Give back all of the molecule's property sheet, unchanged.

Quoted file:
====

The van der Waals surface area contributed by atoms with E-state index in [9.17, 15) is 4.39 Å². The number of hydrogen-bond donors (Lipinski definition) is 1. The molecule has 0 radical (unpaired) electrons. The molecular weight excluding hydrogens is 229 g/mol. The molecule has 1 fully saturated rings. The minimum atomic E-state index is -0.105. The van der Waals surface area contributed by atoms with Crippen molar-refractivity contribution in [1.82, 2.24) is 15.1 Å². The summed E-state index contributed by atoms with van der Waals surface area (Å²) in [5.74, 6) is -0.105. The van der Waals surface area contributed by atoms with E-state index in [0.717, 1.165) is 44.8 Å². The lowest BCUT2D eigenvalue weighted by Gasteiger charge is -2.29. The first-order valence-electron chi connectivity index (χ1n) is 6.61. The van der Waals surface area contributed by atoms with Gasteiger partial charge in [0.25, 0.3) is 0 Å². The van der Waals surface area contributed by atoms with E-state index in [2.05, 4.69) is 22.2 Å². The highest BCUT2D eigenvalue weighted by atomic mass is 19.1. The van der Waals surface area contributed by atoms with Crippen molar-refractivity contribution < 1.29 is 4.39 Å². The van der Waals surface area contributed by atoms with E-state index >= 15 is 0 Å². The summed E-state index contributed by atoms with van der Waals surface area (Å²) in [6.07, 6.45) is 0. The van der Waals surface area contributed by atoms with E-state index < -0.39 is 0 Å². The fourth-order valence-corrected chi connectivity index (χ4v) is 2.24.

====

The van der Waals surface area contributed by atoms with E-state index in [9.17, 15) is 4.39 Å². The number of hydrogen-bond donors (Lipinski definition) is 1. The molecule has 0 radical (unpaired) electrons. The molecular weight excluding hydrogens is 229 g/mol. The molecule has 1 fully saturated rings. The minimum atomic E-state index is -0.105. The van der Waals surface area contributed by atoms with Crippen molar-refractivity contribution in [1.82, 2.24) is 15.1 Å². The summed E-state index contributed by atoms with van der Waals surface area (Å²) in [5.74, 6) is -0.105. The van der Waals surface area contributed by atoms with E-state index in [0.717, 1.165) is 44.8 Å². The lowest BCUT2D eigenvalue weighted by Gasteiger charge is -2.29. The first-order valence-electron chi connectivity index (χ1n) is 6.61. The van der Waals surface area contributed by atoms with Gasteiger partial charge in [0.25, 0.3) is 0 Å². The van der Waals surface area contributed by atoms with E-state index in [2.05, 4.69) is 22.2 Å². The highest BCUT2D eigenvalue weighted by atomic mass is 19.1. The van der Waals surface area contributed by atoms with Crippen molar-refractivity contribution < 1.29 is 4.39 Å². The van der Waals surface area contributed by atoms with E-state index >= 15 is 0 Å². The summed E-state index contributed by atoms with van der Waals surface area (Å²) in [6.07, 6.45) is 0. The van der Waals surface area contributed by atoms with E-state index < -0.39 is 0 Å². The fourth-order valence-corrected chi connectivity index (χ4v) is 2.24.